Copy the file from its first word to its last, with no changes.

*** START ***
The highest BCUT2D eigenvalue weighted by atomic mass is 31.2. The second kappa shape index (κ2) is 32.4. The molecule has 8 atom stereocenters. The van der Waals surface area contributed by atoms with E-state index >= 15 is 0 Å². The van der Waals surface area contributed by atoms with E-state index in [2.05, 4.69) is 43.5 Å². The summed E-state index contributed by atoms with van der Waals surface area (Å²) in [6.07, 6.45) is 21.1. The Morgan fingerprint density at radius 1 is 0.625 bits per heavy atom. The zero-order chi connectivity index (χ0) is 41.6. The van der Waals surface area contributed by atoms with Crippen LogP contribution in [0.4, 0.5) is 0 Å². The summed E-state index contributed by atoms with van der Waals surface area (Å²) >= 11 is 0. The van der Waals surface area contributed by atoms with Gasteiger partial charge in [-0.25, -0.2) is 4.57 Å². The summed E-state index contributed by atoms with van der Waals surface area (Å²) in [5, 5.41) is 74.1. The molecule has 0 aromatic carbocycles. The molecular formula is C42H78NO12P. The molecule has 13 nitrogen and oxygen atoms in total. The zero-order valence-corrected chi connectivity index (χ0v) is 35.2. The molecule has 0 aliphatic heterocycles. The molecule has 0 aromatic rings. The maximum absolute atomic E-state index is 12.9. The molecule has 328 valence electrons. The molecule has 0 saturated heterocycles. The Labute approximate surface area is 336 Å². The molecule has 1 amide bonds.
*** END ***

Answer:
The highest BCUT2D eigenvalue weighted by atomic mass is 31.2. The second kappa shape index (κ2) is 32.4. The molecule has 8 atom stereocenters. The van der Waals surface area contributed by atoms with E-state index >= 15 is 0 Å². The van der Waals surface area contributed by atoms with E-state index in [2.05, 4.69) is 43.5 Å². The summed E-state index contributed by atoms with van der Waals surface area (Å²) in [6.07, 6.45) is 21.1. The Morgan fingerprint density at radius 1 is 0.625 bits per heavy atom. The zero-order chi connectivity index (χ0) is 41.6. The van der Waals surface area contributed by atoms with Crippen LogP contribution in [0.4, 0.5) is 0 Å². The summed E-state index contributed by atoms with van der Waals surface area (Å²) >= 11 is 0. The van der Waals surface area contributed by atoms with Gasteiger partial charge in [-0.25, -0.2) is 4.57 Å². The summed E-state index contributed by atoms with van der Waals surface area (Å²) in [5, 5.41) is 74.1. The molecule has 0 aromatic carbocycles. The molecular formula is C42H78NO12P. The molecule has 13 nitrogen and oxygen atoms in total. The zero-order valence-corrected chi connectivity index (χ0v) is 35.2. The molecule has 0 aliphatic heterocycles. The molecule has 0 aromatic rings. The maximum absolute atomic E-state index is 12.9. The molecule has 328 valence electrons. The molecule has 0 saturated heterocycles. The Labute approximate surface area is 336 Å². The molecule has 1 amide bonds.